› Applying main_202208072015231_create_main_article_table... DONE

The migrate command will identify all the migration files that weren't applied to your database yet, and will run them one by one. By doing so, Marten will ensure that the changes you made to your model definitions are applied at the database level, in the corresponding tables.

info

Please refer to Migrations to learn more about migrations.

note

For new projects, Marten uses a SQLite database by default. In our case, if we look at the config/settings/base.cr file, we can see that the current database configuration looks something like this:

config.database do |db|
db.backend = :sqlite
db.name = Path["myblog.db"].expand
end

An SQLite database is a good choice in order to try Marten and experiment with it (since SQLite is already pre-installed on most systems). That being said, if you need to use another database backend (for example, PostgreSQL or MySQL), feel free to have a look at the databases configuration reference.

Interacting with model records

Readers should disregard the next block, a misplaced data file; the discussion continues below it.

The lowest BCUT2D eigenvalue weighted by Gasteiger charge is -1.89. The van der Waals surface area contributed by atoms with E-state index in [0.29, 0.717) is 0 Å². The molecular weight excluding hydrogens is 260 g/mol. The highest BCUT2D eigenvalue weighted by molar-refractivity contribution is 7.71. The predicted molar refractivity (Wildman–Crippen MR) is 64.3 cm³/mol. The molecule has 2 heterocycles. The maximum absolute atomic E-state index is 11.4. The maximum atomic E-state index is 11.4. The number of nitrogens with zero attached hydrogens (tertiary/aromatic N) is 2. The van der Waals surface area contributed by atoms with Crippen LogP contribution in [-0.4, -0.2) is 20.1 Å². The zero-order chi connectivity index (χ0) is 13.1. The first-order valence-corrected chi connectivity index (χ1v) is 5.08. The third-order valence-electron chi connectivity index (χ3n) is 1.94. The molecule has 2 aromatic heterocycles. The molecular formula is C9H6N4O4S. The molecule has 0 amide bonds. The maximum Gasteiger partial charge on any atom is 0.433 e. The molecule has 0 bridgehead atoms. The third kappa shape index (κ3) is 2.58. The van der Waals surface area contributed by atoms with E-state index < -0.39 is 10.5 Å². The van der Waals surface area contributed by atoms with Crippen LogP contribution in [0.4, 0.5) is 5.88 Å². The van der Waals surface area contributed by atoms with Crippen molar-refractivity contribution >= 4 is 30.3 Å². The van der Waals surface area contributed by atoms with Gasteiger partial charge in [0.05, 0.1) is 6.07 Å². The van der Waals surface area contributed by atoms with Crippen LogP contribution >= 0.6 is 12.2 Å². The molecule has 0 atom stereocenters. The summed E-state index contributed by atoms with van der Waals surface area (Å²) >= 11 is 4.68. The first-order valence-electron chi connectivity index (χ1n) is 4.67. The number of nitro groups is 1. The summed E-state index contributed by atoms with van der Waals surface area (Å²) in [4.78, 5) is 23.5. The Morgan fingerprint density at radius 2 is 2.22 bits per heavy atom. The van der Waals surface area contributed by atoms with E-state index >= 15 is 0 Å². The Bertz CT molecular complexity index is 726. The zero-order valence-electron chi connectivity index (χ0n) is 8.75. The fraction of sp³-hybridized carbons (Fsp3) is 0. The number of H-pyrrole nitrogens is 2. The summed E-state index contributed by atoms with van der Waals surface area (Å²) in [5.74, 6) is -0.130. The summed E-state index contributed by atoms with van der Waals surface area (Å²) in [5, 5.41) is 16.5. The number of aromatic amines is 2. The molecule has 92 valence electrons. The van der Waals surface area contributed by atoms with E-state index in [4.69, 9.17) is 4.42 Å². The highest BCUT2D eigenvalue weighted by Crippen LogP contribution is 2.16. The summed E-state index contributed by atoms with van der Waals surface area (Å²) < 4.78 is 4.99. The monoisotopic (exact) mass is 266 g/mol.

Now that our Article model table has been created at the database level, let's try to make use of the Marten ORM to create and query article records.

To do so, we can launch the Crystal playground as follows:

crystal play

You should be able to navigate to http://localhost:8080 and see a Crystal editor. Once you are there, replace the content of the live editor with the following:

require "./src/project"
Marten.setup

These lines basically require your project dependencies and ensure that Marten is properly set up. You should keep those in the editor when playing with the following examples. Each of the following snippets is assumed to be copied/pasted below the previous one. The output of these examples is highlighted next to the # => comment line.

Let's start by initializing a new Article object:

article = Article.new(title: "My article", content: "This is my article.")
# => #<Article:0x102c4dbe0 id: nil, title: "My article", content: "This is my article.">

As you can see, by using #new, we are initializing a new Article object by specifying its field values (title and content). It should be noted that so far, the object is only initialized and is not saved to the database yet (this is why id is set to nil in the above snippet). In order to persist the new object at the database level, you can make use of the #save method:

article.save
# => true

The output of the #save method is a boolean indicating the result of the object validation: in our case, true means that the Article object was successfully validated and that the corresponding record was created at the database level.